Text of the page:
Have you ever wondered how you could use Alfresco to run a Trivia Game? No? Strange, I believe that should be a very important question to ask yourself when you are looking for an ECM for your company! If you have been working or following Alfresco in the past 10 years, you might have heard about the ContentCraft project, which is an integration between Alfresco and Minecraft, using CMIS. A few months ago, I was preparing a presentation about REST-API in Alfresco and to conclude the talk on a funnier note (a 45min talk about REST-API IS fun!), I thought about which game I could play using Alfresco REST-API.
With half a day to setup my Alfresco environment and implement the game, I obviously didn’t want to do something too complex and therefore, I thought about a Trivia Game. It’s essentially a question-and-answer game so knowing that Alfresco stores metadata and documents and that the REST-API can be used to fetch that, it appeared to be something feasible easily. In addition to that, it would help me and my presentation by running a small quiz to “test” the attendees and make sure they understood (/followed :D) the talk.
In this first blog, I will talk about the Alfresco preparation needed, which mainly consists of the meta-model. In a second blog, I will go through the REST-API calls needed to add questions into Alfresco with their associated good/bad answers of course. And the final blog will be around really “playing” the game. I will be using REST-API because it’s the simplest/fastest way to interact with Alfresco. A more advanced version of the game would most probably be using Web Scripts/Services so that it’s not up to the client to know how many answers are needed or to check whether the answer is good or bad, since on the client I could obviously just disregard the real answer and display that I selected the correct answer (but I don’t cheat! ;)).
First thing first, to have something done quickly for my purpose, I designed a small meta-model using the Share Model Manager. I started with the creation of the model “dbi”:
In terms of XML, it should be something like:
<model xmlns="http://www.alfresco.org/model/dictionary/1.0" name="dbi:dbi"> <description>Model for demo</description> <author>Morgan Patou</author> ... <namespaces> <namespace uri="http://www.dbi-services.com/model/content/1.0" prefix="dbi"/> </namespaces> ... </model>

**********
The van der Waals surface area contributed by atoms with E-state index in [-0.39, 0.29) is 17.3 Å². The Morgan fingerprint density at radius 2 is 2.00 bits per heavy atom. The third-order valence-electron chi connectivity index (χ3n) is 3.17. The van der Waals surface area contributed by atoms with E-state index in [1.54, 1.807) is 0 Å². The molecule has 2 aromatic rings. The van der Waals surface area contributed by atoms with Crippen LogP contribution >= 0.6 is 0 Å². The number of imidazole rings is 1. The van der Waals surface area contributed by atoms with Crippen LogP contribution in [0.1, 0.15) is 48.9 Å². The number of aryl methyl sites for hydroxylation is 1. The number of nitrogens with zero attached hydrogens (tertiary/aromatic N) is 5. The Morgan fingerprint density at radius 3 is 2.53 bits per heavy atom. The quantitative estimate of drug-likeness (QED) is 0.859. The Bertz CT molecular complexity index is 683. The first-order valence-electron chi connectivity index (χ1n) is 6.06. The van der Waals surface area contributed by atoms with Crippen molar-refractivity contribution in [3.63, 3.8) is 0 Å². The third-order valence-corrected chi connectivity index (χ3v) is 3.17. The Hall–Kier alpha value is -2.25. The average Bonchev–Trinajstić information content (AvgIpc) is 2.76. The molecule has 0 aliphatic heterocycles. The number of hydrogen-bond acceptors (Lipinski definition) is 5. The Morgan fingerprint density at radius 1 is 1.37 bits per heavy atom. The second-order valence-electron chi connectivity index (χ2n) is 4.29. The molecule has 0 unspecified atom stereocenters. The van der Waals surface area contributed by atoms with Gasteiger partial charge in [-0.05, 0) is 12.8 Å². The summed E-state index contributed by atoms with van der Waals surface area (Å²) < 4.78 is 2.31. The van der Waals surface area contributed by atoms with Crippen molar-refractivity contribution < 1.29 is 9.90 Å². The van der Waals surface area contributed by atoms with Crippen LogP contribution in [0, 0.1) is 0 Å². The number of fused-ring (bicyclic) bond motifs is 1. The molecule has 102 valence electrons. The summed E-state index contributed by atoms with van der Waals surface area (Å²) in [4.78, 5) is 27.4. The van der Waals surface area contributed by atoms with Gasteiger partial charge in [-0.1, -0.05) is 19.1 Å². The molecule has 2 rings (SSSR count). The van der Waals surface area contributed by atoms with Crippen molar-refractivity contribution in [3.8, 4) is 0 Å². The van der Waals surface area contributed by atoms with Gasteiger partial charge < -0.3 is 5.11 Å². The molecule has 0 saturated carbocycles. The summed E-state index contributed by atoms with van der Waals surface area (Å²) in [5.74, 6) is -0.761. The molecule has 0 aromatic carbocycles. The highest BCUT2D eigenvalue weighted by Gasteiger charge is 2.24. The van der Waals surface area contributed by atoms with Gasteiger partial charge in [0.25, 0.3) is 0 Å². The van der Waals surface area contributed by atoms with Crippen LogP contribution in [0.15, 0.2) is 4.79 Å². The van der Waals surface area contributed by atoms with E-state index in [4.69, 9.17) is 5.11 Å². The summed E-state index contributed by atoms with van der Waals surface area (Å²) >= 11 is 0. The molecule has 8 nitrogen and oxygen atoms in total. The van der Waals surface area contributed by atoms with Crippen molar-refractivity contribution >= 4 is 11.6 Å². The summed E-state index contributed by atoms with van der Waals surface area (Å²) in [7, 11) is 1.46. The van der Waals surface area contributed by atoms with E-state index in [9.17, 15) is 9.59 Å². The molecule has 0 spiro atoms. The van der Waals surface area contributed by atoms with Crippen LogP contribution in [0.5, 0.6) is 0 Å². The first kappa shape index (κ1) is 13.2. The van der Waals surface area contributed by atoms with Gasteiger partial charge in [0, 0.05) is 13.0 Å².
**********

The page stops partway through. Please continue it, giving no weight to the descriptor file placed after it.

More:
Then I added an aspect “dbi_trivia”, so it can be added into existing nodes:
In terms of XML, it should add something like:
<aspect name="dbi:dbi_trivia"> <title>dbi trivia</title> <properties> ... </properties> ... </aspect>
This game could be done using documents. For example, a document being a question with the different answers and the correct one as content. Or it could be a type of document with the details as metadata. In this blog, I will use an aspect that will be applied to folders. Basically, a question is a folder, and the aspect is assigned to the folder so that it has access to the different metadata for questions and answers. I thought that would be one of the fastest/simplest to apply so I went with that. Therefore, the next step is to create the different properties for the aspect, 1 for the question, then 4 for the different answers (it could be a multi-valued one as well) and finally a last one to specify which is the correct answer:
In terms of XML, it should add something like:
<properties> <property name="dbi:dbi_question"> <title>Question</title> <type>d:text</type> <mandatory>true</mandatory> ... </property> <property name="dbi:dbi_answer1"> <title>Answer#1</title> <type>d:text</type> <mandatory>false</mandatory> ... </property> ... <property name="dbi:dbi_correct_answer"> <title>Correct Answer</title> <type>d:text</type> <mandatory>false</mandatory> ... </property> </properties>
The “dbi:dbi_correct_answer” here is again a “d:text” metadata, in the sense that it will contain again the textual answer (same value as either answer #1, 2, 3 OR 4). It would of course be possible to have this parameter as an integer instead, to link to the answer. I selected a text so that it is slightly easier to show/see which one is the correct one if you want to randomise the display of possible answers for example.
The next step is to create the layout to display these properties, which is optional, if you want them to be visible through Share. Again, something very simple:
As mentioned previously, the questions of a quiz would be different folders. To be able to handle/support multiple quiz, it would be possible to either separate the quiz based on a parent folder (each parent folder containing the different questions) or through another metadata that indicate a Unique ID for a specific quiz, in which case you could find the different questions through searches, and you wouldn’t really mind where the files are stored in Alfresco. The simplest being the parent folder (=quiz) and sub-folder (=questions) approach, I went with that, create one parent folder for now and noted its “uuid” (last part of the “nodeRef“).
That concludes the first part of this blog. It’s basically a 10/15 minutes setup to have the skeleton needed to play the game on the repository side. The second part of this blog can be found here and the third part here.